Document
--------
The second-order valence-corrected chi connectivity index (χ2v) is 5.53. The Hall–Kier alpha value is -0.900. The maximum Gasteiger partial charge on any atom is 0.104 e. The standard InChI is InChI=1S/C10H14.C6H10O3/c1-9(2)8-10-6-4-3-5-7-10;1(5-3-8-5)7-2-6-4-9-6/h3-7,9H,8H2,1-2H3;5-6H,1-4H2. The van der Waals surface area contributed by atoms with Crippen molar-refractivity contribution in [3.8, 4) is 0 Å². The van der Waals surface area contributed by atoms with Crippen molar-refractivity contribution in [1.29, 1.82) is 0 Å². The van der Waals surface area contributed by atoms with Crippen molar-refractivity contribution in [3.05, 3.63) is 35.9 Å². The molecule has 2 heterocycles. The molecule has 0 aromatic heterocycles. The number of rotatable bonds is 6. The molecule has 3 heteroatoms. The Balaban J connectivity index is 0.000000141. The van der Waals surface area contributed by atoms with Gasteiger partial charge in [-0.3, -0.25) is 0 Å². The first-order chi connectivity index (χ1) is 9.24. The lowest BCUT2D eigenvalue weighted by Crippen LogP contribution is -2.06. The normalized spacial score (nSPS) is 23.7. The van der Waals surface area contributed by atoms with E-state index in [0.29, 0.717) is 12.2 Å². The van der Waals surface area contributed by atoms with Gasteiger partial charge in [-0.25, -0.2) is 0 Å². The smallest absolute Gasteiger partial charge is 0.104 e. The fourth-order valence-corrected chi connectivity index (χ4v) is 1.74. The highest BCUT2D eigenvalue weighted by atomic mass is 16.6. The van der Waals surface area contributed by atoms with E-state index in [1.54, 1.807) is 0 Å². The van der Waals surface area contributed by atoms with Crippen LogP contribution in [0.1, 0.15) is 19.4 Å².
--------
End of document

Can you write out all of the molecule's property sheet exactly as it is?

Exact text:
The second-order valence-corrected chi connectivity index (χ2v) is 5.53. The Hall–Kier alpha value is -0.900. The maximum Gasteiger partial charge on any atom is 0.104 e. The standard InChI is InChI=1S/C10H14.C6H10O3/c1-9(2)8-10-6-4-3-5-7-10;1(5-3-8-5)7-2-6-4-9-6/h3-7,9H,8H2,1-2H3;5-6H,1-4H2. The van der Waals surface area contributed by atoms with Crippen molar-refractivity contribution in [3.8, 4) is 0 Å². The van der Waals surface area contributed by atoms with Crippen molar-refractivity contribution in [1.29, 1.82) is 0 Å². The van der Waals surface area contributed by atoms with Crippen molar-refractivity contribution in [3.05, 3.63) is 35.9 Å². The molecule has 2 heterocycles. The molecule has 0 aromatic heterocycles. The number of rotatable bonds is 6. The molecule has 3 heteroatoms. The Balaban J connectivity index is 0.000000141. The van der Waals surface area contributed by atoms with Gasteiger partial charge in [-0.3, -0.25) is 0 Å². The first-order chi connectivity index (χ1) is 9.24. The lowest BCUT2D eigenvalue weighted by Crippen LogP contribution is -2.06. The normalized spacial score (nSPS) is 23.7. The van der Waals surface area contributed by atoms with E-state index in [0.29, 0.717) is 12.2 Å². The van der Waals surface area contributed by atoms with Gasteiger partial charge in [-0.25, -0.2) is 0 Å². The smallest absolute Gasteiger partial charge is 0.104 e. The fourth-order valence-corrected chi connectivity index (χ4v) is 1.74. The highest BCUT2D eigenvalue weighted by atomic mass is 16.6. The van der Waals surface area contributed by atoms with E-state index in [1.54, 1.807) is 0 Å². The van der Waals surface area contributed by atoms with Crippen LogP contribution in [0.1, 0.15) is 19.4 Å².